With a dynamic web platform and digital marketing tools, you can easily roll out an MVP (minimum viable product) of your new product or service – all of it online in a matter of a few weeks rather than months.
4. Digitalize Across Your Back Operations
As mentioned in point 1, if your “CRM system” is a makeshift one made up of Excel files till now, it’s really urgent you re-organize. Salesforce offers an SME version but if it’s beyond your reach, there are tons of other tools with affordable starter plans that can start you off.
What’s more important are the questions you need to ask when choosing one. A key functional one is how easy it is to set up and use for non-technical users. It's got to practically scream a "CRM for dummies". At the same time, you need to know:
How well the CRM integrates with your web platform so that leads get streamed to inform sales strategies and action, building the opportunity and conversion pipeline;
How it informs marketing or after-sales support so that the customer experience does not stop at deal-close but is further enhanced with well-targeted campaigns that can be enabled by integrate-able martech tools (e.g. Hubspot, MailChimp, Tableau, ActiveCampaign, Moz, etc);
How it promotes transparency and a seamless customer journey from the very first contact through to transaction, billing, fulfillment, support and loyalty. Here, you'll need ERP type systems that your teams responsible for product, service support, training, accounting or HR, can use to easily integrate and automate with the CRM.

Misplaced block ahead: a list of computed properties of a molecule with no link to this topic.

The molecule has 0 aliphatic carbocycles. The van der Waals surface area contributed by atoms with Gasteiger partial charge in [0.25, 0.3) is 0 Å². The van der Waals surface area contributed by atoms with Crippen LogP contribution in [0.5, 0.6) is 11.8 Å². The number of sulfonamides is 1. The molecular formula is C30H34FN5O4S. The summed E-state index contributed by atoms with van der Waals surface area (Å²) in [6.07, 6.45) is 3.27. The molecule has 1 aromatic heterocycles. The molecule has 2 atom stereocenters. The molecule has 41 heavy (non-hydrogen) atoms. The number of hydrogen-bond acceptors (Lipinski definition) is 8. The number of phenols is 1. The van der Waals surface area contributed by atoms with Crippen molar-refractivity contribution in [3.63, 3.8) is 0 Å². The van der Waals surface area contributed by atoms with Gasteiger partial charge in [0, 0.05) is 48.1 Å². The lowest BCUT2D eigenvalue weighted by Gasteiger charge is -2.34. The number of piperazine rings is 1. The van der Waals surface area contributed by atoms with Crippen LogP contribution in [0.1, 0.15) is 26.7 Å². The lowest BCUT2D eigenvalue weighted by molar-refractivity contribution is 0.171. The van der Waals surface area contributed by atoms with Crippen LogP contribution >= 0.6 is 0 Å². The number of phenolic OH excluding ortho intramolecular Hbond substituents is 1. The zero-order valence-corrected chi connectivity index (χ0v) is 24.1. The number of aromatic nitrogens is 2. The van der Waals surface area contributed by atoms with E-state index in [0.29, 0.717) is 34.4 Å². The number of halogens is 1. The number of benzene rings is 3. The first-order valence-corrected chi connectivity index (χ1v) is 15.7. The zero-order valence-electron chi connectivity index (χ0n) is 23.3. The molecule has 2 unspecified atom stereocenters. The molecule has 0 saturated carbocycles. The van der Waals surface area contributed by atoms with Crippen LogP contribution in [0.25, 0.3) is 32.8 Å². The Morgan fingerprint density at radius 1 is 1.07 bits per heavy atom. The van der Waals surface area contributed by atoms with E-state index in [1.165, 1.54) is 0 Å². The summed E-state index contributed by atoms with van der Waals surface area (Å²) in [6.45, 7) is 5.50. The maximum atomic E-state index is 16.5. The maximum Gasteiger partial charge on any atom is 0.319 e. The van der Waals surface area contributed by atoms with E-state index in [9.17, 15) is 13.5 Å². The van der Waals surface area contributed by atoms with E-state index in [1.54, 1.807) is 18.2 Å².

For example, is transaction visible cross-functionally: finance – in offering cashless payment online with automatic invoice acknowledgement; customer success – triggering delivery or after-sales support; IT – personalizing a service, etc.?
You may not want to tackle all of it in one go but knowing to what extent your choice of CRM can scale, integrate and upgrade when your teams are ready to take on more will be essential for digital business longevity.
Full integration of systems and processes will also help to break down traditional silos to form cross-functional team collaboration, shared visibility and agile performance. These are all necessary ingredients to building excellence in CX.
5. Digitalize Your Customer Interactions
Finally, buyers want to talk to vendors on their own terms. That means anticipating and enabling what they will do, how they will do it and when they will do it. B2C e-commerce SMEs have gotten good at building omni-channel strategies and touch points.
Consumers are able to engage with them in a myriad of ways, passively and actively. They interact with them at various purchase points online or offline. They buy from different devices or choose their preferred e-commerce platform to check out a purchase. They seek out trusted peer advice on their favorite social media channel or specialized user forum, etc.